Thus, n-3 PUFAs supplementation leads to substantial antioxidant response, an effect that occurs mainly via restoring imbalanced endogenous antioxidant moieties.

2.2. Nitric Oxide, Endothelial Dysfunction and n-3 PUFAs

An effect of n-3 PUFA fatty acids, which correlates with their antioxidant properties, is represented by counteraction of endothelial dysfunction, an effect which reduces arterial stiffness [29,30]. Endothelial dysfunction is determined by a reduction in endothelium-dependent vasodilation due to impaired nitric oxide (NO) bioavailability [31,32]. In fact, NO is the most important molecule for vasodilation, derived from the endothelium. In addition, NO has an anti-atherosclerotic action, reducing smooth muscle cell proliferation, platelet aggregation, and leukocyte adhesion [33]. It is known that an increase in oxidative stress induces endothelial dysfunction since ROS reduce NO bioavailability and increase synthesis of the most toxic species, i.e., peroxynitrite [34]. Changes in NO bioavailability cause procoagulable and prothrombotic conditions and vascular inflammation [35]. Important receptor-mediated cell signal transduction pathways, including the NO-cGMP pathway, are present in caveolae and lipid rafts of endothelial cell membranes [36]. n-3 PUFAs may regulate the caveolae composition resulting in increased NO production [37]. In particular, n-3 PUFA fatty acids stimulate endothelial nitric oxide synthase (eNOS) activity and expression [38]. Moreover, EPA determines a higher NO synthesis by increasing AMP-activated protein kinase (AMPK)-induced eNOS activation and eNOS dissociation from inhibitory scaffolding protein caveolin [39] (Figure 1). eNOS activity is also stimulated by DHA which favours the binding between eNOS and heat shock protein 90 (HSP-90), with activation of the PKB/AKt pathway. Thus, eNOS is phosphorylated and activated [18,40,41] and this represents the most relevant consequence of antioxidant-response elicited by supplementation with n-3 PUFAs.
Figure 1. n-3 PUFA mediated eNOS modulation. n-3 PUFA (EPA and DHA) determine a higher NO synthesis by increasing eNOS activity and expression. The unbinding of eNOS/caveolin-1 complex and the recruitment of HSP-90 allow eNOS phosphorylation and activation mediated by Akt and AMPK [18,40,41].

2.3. Cell Membranes and Anti-Inflammatory Effects of n-3 PUFAs

Modulation of the cell membrane properties represents a supplemental molecular mechanism by which n-3 PUFAs lead to cardio-protective and vaso-protective response. In fact, linoleic acid and α-linolenic acid are fundamental constituents of cell membranes and are able to determine an impaired fluidity of membrane. Therefore, they determine and affect the behaviour of membrane-bound enzymes and receptors [42,43,44]. In particular, evidence has been collected showing that n-3 PUFAs inhibit both the interleukin (IL)-1, 2, 6 synthesis and the protein kinase C signalling pathway [45]. This correlates with studies showing that n-3 PUFAs interfere in various ways in inflammatory processes, inhibiting IkB phosphorylation and therefore the NF-kB signaling pathway, or through PPARα/γ, or through a ligand for GPR120, which reduces both TLR-4 and tumour necrosis factor alpha (TNF-α) signalling pathway [42,43]. Moreover, n-3 PUFAs regulate leukotrienes, prostaglandins and thromboxanes synthesis, through activation of cytosolic phospholipase A2 (cPLA2), cyclooxygenase 2, and production of PGE2, as a cPLA2 inhibitor, modify the metabolic pathway of arachidonic acid [17,18,46,47].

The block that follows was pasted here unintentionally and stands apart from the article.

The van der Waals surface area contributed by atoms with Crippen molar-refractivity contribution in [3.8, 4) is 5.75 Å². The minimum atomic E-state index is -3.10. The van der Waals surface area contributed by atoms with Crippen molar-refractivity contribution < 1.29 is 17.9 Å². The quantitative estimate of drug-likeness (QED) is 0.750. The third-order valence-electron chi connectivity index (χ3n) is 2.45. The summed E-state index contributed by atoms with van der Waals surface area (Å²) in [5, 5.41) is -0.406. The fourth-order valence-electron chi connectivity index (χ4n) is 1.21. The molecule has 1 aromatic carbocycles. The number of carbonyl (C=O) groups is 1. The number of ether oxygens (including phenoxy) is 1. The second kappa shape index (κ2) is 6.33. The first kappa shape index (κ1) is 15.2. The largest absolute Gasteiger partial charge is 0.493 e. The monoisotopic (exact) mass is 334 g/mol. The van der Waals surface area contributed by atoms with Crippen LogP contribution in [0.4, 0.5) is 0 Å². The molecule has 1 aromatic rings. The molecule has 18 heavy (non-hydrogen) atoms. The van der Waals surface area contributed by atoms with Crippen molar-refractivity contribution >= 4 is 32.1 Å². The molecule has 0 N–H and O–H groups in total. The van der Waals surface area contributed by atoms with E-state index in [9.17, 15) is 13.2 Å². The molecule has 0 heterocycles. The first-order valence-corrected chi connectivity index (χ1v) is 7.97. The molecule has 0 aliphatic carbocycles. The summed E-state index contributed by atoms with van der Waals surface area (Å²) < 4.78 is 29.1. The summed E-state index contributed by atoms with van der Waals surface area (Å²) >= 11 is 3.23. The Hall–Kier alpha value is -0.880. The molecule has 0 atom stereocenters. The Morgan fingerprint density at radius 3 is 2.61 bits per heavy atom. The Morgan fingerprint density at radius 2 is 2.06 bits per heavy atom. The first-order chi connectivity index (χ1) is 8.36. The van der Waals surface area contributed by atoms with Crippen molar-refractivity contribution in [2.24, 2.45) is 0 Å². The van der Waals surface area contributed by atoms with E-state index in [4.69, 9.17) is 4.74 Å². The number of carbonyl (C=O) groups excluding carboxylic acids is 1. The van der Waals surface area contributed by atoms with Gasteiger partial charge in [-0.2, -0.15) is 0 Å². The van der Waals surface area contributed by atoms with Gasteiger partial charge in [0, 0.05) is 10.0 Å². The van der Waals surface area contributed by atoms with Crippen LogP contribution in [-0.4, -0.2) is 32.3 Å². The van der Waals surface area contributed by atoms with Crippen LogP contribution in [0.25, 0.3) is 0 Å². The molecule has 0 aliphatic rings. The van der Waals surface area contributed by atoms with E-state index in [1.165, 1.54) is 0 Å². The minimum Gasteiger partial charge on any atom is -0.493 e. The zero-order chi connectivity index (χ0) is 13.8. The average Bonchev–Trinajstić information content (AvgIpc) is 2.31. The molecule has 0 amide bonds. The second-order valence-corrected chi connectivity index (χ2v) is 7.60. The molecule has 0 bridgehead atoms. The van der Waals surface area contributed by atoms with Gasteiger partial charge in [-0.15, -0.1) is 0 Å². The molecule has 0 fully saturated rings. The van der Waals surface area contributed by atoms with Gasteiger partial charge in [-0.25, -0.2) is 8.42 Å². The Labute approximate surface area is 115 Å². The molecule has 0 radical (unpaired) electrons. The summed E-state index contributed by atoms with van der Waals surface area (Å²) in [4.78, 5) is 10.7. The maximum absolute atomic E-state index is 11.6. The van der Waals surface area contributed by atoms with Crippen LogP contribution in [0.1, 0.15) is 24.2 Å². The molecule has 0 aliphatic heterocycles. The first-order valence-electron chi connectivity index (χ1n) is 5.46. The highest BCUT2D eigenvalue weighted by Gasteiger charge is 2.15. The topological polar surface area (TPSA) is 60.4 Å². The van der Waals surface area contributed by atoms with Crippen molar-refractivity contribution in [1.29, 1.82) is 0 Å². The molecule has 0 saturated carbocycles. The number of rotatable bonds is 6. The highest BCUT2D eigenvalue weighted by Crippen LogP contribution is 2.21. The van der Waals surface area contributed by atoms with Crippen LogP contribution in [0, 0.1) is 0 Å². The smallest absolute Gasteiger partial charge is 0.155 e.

2.4. N-3 PUFA-Derived Mediators

Maresins, protectins, and resolvins are called specialized pro-resolving mediators (SPMs). They derive from ω-3 and have anti-inflammatory properties [48].
It is known that atherosclerosis is an unresolved inflammatory pathology in which vascular wall damage occurs. This damage is likely to be caused by reduced synthesis of SPMs, therefore it is probable that an increase in SPMs could reduce the local inflammatory response and resolve the damage caused by atherosclerosis [49]. Numerous in vivo studies attest to the cardioprotective role of specialized pro-resolving mediators. Resolvin E series, such as RvE1, are synthesized from eicosapentaenoic acid and resolve acute inflammation states as they switch off leukocyte trafficking, favour the clearance of inflammatory cells and debris as well as inhibit cytokine synthesis [50,51,52,53]. In rats treated with RvE1, after I/R, myocardial infarct size was reduced by 70% compared to control group, when administered before reperfusion. In particular, the results demonstrate that RvE1 reduces heart damage by direct action on cardiomyocytes [54].
On the contrary, biosynthesis of D-series resolvin, maresins, and protectins starts with DHA. For example, PD1 protects against brain ischemia and renal I/R injury while Resolvin D1 (RvD1) is effective against I/R and atherosclerosis [55,56].
Even after an infarct, RvD1 administration resolves the acute inflammation as it stimulates the specialized pro-resolving mediator synthesis in the spleen and favours their transfer to the anti-inflammatory M2 macrophages in the left ventricle, preventing the onset of cardiac fibrosis and ensuring the normal heart function. Epoxides, such as epoxyeicosatetraenoic acids (EpETEs) and epoxydocosapentaenoic acids (EpDPAs), are obtained from EPA and DHA with reactions catalyzed by CYP450 monooxygenase and are termed lipid mediators. They perform an anti-inflammatory action in cardiovascular disease, dilate the pulmonary arteries, activate the smooth muscle of the coronary arteries, and provide an anti-arrhythmic action. For these reasons, studies have to be carried out regarding the inhibition of epoxide hydrolysis in order to render them stable and thus increasing their functionality in cardiovascular disease therapy [42,57,58] (Figure 2).
Figure 2. Beneficial effects and potential mechanisms of n-3 PUFA-derived mediators.

This entry is adapted from the peer-reviewed paper 10.3390/biomedicines8090306

This entry is offline, you can click here to edit this entry!